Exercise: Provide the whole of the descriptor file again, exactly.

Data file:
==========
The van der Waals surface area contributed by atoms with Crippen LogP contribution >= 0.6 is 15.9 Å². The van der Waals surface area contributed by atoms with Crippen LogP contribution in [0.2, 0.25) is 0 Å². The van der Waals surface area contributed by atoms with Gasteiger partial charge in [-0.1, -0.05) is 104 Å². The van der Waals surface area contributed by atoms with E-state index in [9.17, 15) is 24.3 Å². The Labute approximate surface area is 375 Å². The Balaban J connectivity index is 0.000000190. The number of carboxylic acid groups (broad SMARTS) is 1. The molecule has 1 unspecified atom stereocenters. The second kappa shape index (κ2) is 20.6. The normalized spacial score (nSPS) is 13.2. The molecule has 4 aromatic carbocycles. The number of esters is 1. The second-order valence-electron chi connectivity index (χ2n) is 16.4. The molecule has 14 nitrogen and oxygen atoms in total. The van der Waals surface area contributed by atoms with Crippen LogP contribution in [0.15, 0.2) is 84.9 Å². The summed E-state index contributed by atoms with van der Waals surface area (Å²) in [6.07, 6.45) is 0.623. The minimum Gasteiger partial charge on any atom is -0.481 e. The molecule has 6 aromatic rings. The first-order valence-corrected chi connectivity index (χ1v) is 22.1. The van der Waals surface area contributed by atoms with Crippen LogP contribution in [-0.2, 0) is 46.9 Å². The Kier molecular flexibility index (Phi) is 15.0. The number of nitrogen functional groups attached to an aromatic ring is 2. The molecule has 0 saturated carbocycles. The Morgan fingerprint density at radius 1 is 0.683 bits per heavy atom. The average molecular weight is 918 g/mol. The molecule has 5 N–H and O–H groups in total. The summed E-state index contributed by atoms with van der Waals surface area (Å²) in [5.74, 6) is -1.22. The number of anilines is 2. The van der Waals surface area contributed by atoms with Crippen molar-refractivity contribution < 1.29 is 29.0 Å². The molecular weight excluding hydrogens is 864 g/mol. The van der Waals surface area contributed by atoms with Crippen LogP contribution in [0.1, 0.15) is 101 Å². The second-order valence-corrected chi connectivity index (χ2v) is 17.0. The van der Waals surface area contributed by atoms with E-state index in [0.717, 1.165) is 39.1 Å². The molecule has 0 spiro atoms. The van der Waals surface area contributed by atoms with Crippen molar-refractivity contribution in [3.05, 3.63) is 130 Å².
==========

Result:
The van der Waals surface area contributed by atoms with Crippen LogP contribution >= 0.6 is 15.9 Å². The van der Waals surface area contributed by atoms with Crippen LogP contribution in [0.2, 0.25) is 0 Å². The van der Waals surface area contributed by atoms with Gasteiger partial charge in [-0.1, -0.05) is 104 Å². The van der Waals surface area contributed by atoms with E-state index in [9.17, 15) is 24.3 Å². The Labute approximate surface area is 375 Å². The Balaban J connectivity index is 0.000000190. The number of carboxylic acid groups (broad SMARTS) is 1. The molecule has 1 unspecified atom stereocenters. The second kappa shape index (κ2) is 20.6. The normalized spacial score (nSPS) is 13.2. The molecule has 4 aromatic carbocycles. The number of esters is 1. The second-order valence-electron chi connectivity index (χ2n) is 16.4. The molecule has 14 nitrogen and oxygen atoms in total. The van der Waals surface area contributed by atoms with Crippen LogP contribution in [0.15, 0.2) is 84.9 Å². The summed E-state index contributed by atoms with van der Waals surface area (Å²) in [6.07, 6.45) is 0.623. The minimum Gasteiger partial charge on any atom is -0.481 e. The molecule has 6 aromatic rings. The first-order valence-corrected chi connectivity index (χ1v) is 22.1. The van der Waals surface area contributed by atoms with Crippen LogP contribution in [-0.2, 0) is 46.9 Å². The Kier molecular flexibility index (Phi) is 15.0. The number of nitrogen functional groups attached to an aromatic ring is 2. The molecule has 0 saturated carbocycles. The Morgan fingerprint density at radius 1 is 0.683 bits per heavy atom. The average molecular weight is 918 g/mol. The molecule has 5 N–H and O–H groups in total. The summed E-state index contributed by atoms with van der Waals surface area (Å²) in [5.74, 6) is -1.22. The number of anilines is 2. The van der Waals surface area contributed by atoms with Crippen molar-refractivity contribution < 1.29 is 29.0 Å². The molecular weight excluding hydrogens is 864 g/mol. The van der Waals surface area contributed by atoms with Crippen LogP contribution in [0.1, 0.15) is 101 Å². The second-order valence-corrected chi connectivity index (χ2v) is 17.0. The van der Waals surface area contributed by atoms with E-state index in [0.717, 1.165) is 39.1 Å². The molecule has 0 spiro atoms. The van der Waals surface area contributed by atoms with Crippen molar-refractivity contribution in [3.05, 3.63) is 130 Å².